Presenters: Kendra Andrews (North Carolina State University) and Ragan Glover-Rijkse (North Carolina State University) *One of the scheduled presenters was unable to attend.
Kendra Andrews, “Tech-ing to Transgress”
Kendra Andrews begins the panel by sharing her work toward developing what she calls a “critical digital pedagogy,” which she describes as bringing together 21st Century literacy practices and critical pedagogy. To situate her argument, Andrews provides a brief history of the internet, looking at how the early internet had ties to education, with educators, students and developers all contributing to its logic and design. Shifting to the development of technology more largely, she contends that it is marked by continuity and change. All media, she explains, contains traces of the past, keeping what worked and jettisoning what didn’t.
This cycle of continuity and change produced Composition 2.0, which Andrews describes as an iterative, active, and participatory approach to writing instruction. Such approaches to writing align, she argues, with the critical pedagogies of the past. Working from bell hooks’ Teaching to Transgress, she emphasizes the importance of constructing the classroom as a space that does something, a space that resists the normative discourses and representations. She further defines a critical pedagogy as promoting the active creation of oppositional analysis and seeking to understand subjugated knowledges.
Critical digital pedagogy, according to Andrews, offers a framework where the interests inherent in Composition 2.0 and critical pedagogy converge. Such a framework creates conditions in which students learn 21st Century practices through active participation, address new learning situations, and engage in radical learning approaches outlined by critical pedagogies (co-construction of knowledge, collaboration, transgression, etc.). She describes how applications of such a framework employ transgressive transparency, require radical role reversal between student and teacher, engage in sustained collaboration, and deploy lots of scaffolding and formative feedback.
Andrews offers some important caveats, namely that pedagogy always must come before technology, and that accessibility must always be at the forefront of integrating technology in the classroom. However, she reiterates the importance of critical digital pedagogy as it provides students with a critical framework they can apply when entering into digital discourse. Ultimately, she believes that 21st Century pedagogies should reflect new, liberated ways to make meaning, and supply new frameworks for students to engage and act in online spaces.
Regan Glover-Rijkse, “An Accessible Pedagogy: Disability and the Performance of Multimodality”
Glover-Rijkse begins with the exigence for her presentation, explaining that while composition pedagogy in general has paid attention to various accessibility issues in the classroom, little attention has been given to “how (disabled) bodies perform multimodality, despite the fact that performing multimodality requires engaging multiple sensory experiences, when one or more of a composer’s sense may be impaired.” She contends that multimodality is often positioned as a solution for accessibility issues, but in actuality it may pose unique challenges for those with disabilities, and therefore it necessitates adaptive and proactive pedagogical strategies when utilized in the writing classroom.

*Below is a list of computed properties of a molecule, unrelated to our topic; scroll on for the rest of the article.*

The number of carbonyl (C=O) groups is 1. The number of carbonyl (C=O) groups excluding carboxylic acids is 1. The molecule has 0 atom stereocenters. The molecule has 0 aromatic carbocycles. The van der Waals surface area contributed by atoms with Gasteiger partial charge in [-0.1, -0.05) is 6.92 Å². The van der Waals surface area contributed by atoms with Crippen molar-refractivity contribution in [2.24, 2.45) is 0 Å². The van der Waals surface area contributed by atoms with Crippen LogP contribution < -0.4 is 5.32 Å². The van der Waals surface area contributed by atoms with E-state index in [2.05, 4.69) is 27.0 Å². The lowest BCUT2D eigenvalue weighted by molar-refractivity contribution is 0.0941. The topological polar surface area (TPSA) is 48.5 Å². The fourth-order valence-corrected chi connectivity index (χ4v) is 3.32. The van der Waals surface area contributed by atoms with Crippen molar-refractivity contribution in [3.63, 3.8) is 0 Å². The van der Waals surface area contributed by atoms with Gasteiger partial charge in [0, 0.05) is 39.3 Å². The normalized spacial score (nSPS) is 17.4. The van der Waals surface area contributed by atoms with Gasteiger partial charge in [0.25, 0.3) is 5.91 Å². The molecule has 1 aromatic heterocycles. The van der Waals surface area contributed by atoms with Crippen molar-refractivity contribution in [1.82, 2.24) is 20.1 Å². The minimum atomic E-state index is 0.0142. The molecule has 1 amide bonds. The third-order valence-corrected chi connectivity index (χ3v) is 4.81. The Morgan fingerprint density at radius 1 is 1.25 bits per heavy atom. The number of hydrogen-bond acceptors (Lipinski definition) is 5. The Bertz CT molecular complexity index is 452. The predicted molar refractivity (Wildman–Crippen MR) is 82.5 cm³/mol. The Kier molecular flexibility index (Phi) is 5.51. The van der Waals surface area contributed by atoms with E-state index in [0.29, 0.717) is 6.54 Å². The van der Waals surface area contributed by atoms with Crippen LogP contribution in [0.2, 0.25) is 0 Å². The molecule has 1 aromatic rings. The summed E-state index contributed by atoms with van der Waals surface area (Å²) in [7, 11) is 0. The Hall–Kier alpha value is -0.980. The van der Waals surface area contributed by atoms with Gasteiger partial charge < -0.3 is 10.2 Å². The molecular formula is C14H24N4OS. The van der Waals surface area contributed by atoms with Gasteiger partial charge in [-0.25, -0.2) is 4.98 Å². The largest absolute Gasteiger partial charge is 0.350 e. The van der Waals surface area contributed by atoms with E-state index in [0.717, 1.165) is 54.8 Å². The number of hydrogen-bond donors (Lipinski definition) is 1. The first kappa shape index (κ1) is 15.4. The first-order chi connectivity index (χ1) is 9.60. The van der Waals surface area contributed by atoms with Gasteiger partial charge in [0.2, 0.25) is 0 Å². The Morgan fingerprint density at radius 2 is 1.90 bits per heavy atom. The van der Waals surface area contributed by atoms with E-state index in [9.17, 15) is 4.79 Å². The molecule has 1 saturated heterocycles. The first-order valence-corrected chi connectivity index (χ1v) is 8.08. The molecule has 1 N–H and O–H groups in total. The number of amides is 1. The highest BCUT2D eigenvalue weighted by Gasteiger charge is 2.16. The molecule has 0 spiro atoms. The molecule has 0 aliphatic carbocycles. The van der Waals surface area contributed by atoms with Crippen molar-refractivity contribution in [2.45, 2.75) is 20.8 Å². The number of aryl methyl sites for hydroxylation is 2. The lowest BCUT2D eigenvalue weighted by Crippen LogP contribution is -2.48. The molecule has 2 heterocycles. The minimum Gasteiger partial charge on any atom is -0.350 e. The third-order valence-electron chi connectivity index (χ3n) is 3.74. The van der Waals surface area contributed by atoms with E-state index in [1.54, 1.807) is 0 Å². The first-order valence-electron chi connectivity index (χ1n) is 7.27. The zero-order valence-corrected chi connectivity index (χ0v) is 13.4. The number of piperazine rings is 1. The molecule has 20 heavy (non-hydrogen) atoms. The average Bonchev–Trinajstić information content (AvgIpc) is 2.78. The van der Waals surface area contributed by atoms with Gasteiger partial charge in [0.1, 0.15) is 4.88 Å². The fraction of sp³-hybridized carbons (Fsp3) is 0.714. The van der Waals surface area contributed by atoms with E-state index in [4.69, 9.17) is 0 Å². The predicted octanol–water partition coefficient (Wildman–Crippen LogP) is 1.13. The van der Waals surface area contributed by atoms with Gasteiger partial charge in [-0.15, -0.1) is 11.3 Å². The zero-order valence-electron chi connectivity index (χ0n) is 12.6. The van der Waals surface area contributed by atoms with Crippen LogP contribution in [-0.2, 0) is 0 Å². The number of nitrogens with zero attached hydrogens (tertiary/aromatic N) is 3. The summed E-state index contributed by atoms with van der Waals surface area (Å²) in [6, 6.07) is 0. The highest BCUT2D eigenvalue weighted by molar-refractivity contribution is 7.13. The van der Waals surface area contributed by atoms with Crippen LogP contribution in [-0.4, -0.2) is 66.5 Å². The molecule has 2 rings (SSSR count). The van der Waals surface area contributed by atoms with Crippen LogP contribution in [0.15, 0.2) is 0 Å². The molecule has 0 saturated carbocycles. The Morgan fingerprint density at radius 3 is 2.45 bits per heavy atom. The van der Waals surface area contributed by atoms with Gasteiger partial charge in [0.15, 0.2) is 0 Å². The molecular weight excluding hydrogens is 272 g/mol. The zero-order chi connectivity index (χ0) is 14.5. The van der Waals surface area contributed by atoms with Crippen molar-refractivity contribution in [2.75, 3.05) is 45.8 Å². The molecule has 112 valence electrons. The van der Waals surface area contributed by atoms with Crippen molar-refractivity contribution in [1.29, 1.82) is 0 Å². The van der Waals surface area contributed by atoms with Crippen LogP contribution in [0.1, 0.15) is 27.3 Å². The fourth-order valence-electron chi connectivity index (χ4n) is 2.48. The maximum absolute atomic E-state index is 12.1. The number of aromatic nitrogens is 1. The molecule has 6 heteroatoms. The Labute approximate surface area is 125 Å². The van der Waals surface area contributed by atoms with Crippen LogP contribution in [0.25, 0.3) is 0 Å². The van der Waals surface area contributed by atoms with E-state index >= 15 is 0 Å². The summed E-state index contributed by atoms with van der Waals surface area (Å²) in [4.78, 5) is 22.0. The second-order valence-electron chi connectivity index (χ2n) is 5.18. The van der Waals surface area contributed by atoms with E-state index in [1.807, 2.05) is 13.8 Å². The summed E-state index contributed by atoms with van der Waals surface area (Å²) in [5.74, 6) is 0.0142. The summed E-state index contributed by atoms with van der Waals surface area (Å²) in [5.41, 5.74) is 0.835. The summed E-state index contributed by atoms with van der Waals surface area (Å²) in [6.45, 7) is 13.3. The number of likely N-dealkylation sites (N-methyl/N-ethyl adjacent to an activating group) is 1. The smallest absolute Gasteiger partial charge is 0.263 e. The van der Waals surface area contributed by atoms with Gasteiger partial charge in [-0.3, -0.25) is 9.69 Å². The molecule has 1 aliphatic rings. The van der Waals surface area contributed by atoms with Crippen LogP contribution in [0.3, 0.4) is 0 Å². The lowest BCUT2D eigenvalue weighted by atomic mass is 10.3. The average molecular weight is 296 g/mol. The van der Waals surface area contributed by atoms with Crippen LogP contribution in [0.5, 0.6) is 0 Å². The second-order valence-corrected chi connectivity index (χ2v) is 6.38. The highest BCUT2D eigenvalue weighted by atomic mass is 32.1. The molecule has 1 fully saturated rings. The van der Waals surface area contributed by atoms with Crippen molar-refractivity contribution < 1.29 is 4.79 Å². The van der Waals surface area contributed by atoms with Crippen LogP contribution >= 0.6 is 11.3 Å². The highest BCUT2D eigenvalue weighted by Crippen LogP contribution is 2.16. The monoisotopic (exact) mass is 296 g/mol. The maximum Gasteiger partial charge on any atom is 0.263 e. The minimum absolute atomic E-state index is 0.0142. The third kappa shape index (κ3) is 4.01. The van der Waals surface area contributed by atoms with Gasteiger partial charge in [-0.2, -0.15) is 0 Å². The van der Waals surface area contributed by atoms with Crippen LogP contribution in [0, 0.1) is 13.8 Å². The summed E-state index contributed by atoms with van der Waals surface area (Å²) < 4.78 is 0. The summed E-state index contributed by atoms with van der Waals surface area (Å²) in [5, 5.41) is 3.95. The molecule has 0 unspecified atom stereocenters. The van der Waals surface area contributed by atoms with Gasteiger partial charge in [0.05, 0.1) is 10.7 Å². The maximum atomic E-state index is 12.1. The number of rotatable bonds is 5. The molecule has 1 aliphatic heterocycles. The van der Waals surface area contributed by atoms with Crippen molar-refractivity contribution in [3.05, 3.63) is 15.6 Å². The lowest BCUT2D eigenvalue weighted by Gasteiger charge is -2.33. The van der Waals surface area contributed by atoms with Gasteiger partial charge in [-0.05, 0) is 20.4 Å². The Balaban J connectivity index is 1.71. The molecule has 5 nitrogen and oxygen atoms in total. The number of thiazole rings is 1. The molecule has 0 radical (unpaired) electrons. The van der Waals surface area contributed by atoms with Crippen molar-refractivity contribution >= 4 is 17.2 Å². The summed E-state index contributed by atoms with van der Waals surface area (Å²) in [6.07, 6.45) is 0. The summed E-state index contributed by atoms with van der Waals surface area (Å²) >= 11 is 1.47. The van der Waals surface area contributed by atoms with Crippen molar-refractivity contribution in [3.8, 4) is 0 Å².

Glover-Rijkse situates her analysis in the social model of disability as opposed to the medical model of disability. She describes that the social model locates the cause of disability in the design of the environment or the social sphere, rather than in the biological condition of the individual a la the medial model. Since disability is the produce of the environment or social space it resides in, she argues that composition instructors have an ethical responsibility to attend to accessibility issues inherent in their pedagogy. The principles of Universal Design, she explains, offer a heuristic for identifying ablest assumptions embedded in how writing teachers design and utilize multimodality, and they offer guidance for creating more accessible pedagogical practices for teaching multimodal composition.
Though the principles of Universal Design have been subject to various critiques, she argues that many of these critiques actually recognize the value of the principles. For her, these critiques reveal Universal Design to be an ongoing, recursive process that is proactively designed and re-designed to be responsive to user-students. Thus, in order to provide accessible and equitable education, we need to design curricula not only with Universal Design principles, but with participatory design in mind as well. She explains in detail that each of the principles of Universal Design can be adapted to speak uniquely to multimodal assignments.
Offering some takeaways to conclude, she emphasizes the importance of attending to issues of accessibility, both as they relate to multimodal composition and to composition more broadly, as doing so resists and disrupts normative assumptions about multimodal composition, demonstrates consideration for our students, and decenters the power relations that allow some student to be more successful than others.
Andrews and Glover-Rijkse offer ways of disrupting normative approaches and assumptions regarding how technology operates in the composition classroom. Their discussions reveal the importance of challenging our assumptions about the digital spaces and tools we use in our classrooms, and each presentation offers resources for creating more ethically responsible digital praxis.